The temporary pollution regulations imposed on the Chinese capital during the Olympics had a measurable and positive impact on the weight of the babies born to mothers who were 8-months pregnant at the time of the games, scientists said.
It is the first time that researchers have been able to pinpoint the effect of air pollution levels on a particular development period in the womb, indicating the importance of clean air during the last month of pregnancy when foetal growth is the most rapid.
Although Beijing has notoriously high levels of air pollution, cities in Britain such as London also experience regular periods where EU limits are exceeded. An survey by The Standard newspaper found that seven out of ten Londoners believe politicians are not doing enough to curb pollution levels in the capital.
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The findings in Beijing emerged from an analysis of nearly 84,000 births to mothers living in four urban districts of the Chinese capital before, during and after the 2008 Olympics, when the Chinese Government imposed strict curbs on vehicles and industry to minimise the impact of the city’s high levels of air pollution on competing athletes.
Scientists found that women who were in the eighth month of their pregnancy during the seven-week period of the Olympics-Paralympics benefited most from the cleaner air. They gave birth to babies who were on average 23 grams heavier than babies born to similar women in 2007 and 2009, when air pollution controls were not as strict.
There was no such similar significant difference in birthweights for women who were between the first and seventh month of pregnancy during the clean-air period. The researchers said the findings for the eighth week of pregnancy held across different age groups and socio-economic class – strongly indicating a direct link between high birth weights and lower levels of air pollutants.
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“This is the first study to show that when air pollution levels go down during the 8th month of pregnancy, we see an increase in birth weight.,” said David Rich, an epidemiologist at the University of Rochester Medical Centre in New York, and lead author of the study published in the journal Environmental Health Perspectives.
“The results of this study demonstrate a clear association between changes in air pollutant concentrations and birth weight. These findings not only illustrate one of the many significant health consequences of pollution, but also demonstrate that this phenomenon can be reversed,” Dr Rich said.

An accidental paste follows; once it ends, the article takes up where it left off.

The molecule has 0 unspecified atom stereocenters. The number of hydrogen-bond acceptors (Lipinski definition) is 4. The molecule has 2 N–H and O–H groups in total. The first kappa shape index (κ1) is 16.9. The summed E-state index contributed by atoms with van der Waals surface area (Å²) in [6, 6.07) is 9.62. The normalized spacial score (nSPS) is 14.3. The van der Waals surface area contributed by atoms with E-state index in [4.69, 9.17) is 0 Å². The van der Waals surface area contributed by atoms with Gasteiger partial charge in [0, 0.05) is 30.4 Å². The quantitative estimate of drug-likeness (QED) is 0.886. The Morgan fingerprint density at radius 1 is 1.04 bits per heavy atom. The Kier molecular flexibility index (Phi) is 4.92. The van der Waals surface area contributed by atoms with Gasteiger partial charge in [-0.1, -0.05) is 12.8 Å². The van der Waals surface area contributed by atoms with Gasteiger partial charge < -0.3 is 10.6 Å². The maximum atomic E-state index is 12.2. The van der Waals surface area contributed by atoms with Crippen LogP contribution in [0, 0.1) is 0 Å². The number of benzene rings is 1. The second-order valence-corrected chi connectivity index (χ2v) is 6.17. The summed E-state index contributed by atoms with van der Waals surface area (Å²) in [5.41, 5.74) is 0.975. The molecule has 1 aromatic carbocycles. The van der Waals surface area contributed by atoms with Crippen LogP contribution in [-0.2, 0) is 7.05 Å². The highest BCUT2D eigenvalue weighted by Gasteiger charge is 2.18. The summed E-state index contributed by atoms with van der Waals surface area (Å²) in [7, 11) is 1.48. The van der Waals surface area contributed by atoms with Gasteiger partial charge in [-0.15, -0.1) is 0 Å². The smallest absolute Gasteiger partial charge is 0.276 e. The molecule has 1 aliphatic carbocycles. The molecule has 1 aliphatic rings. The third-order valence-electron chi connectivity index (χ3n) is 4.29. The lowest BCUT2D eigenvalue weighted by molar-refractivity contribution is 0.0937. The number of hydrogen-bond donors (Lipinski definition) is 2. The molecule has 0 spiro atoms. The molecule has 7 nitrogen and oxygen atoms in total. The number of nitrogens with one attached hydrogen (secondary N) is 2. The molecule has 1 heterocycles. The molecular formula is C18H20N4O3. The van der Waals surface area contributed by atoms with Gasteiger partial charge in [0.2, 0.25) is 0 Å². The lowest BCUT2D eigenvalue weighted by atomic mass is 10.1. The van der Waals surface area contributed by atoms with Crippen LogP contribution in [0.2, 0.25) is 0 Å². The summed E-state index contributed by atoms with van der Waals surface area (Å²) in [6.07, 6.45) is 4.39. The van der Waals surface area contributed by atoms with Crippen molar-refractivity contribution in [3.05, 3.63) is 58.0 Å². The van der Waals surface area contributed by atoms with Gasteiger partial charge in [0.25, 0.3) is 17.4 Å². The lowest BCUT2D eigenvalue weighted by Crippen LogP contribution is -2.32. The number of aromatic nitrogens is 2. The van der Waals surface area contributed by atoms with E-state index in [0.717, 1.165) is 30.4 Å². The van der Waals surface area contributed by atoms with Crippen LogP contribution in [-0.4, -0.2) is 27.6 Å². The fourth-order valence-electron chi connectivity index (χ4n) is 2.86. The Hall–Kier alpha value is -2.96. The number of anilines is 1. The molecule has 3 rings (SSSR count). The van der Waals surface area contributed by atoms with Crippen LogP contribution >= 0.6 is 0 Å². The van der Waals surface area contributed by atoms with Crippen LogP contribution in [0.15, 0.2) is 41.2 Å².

In the months leading up to the games, the Chinese authorities introduce a series of aggressive measures, such as prohibiting traffic, closing factories and even seeding clouds to make it rain. This resulted in a 60 per cent reduction in sulphur dioxide, a 48 per cent reduction in carbon monoxide, a 43 per cent reduction in nitrogen dioxide and a reduction in the number of particles in the air smaller than 2.5 microns, which can enter the blood stream through the lungs.
A Chinese worker welds at a construction site in heavy pollution in Beijing, China
Because the regulations were relaxed once the Olympics ended, the produced an ideal “natural experiment” to study the effects of high and low pollution levels on pregnant women and their newborn babies, the scientists said.
“Our study suggests that even a short term increase in air pollution in a normally heavily polluted city can have a public health benefit, and suggests that we should investigate by what mechanisms this is occurring,” Dr Rich said.
Late pregnancy is particularly important for foetal growth because this is the greatest amount of physical growth and the time when there is rapid development of the central nervous system, as well as the cardiovascular and musculoskeletal systems, he said.
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Junfeng Zhang, a researcher at Duke University in North Carolina, who led the study, said: “While Beijing’s pollution is particularly noteworthy, many of the world’s other cities face similar air-quality problems. This study shows that pollution controls – even short-term ones – can have positive public health benefits.”
Previous studies have produced inconsistent results when examining the link between exposure to air pollutants at various times during pregnancy and birth weight. One study in the US that examined the impact of a temporary shut down of a steel mill in Utah for 13 months found that mothers who were already pregnant when it closed were less likely to give birth prematurely, but did not find a significant reduction in birth weight.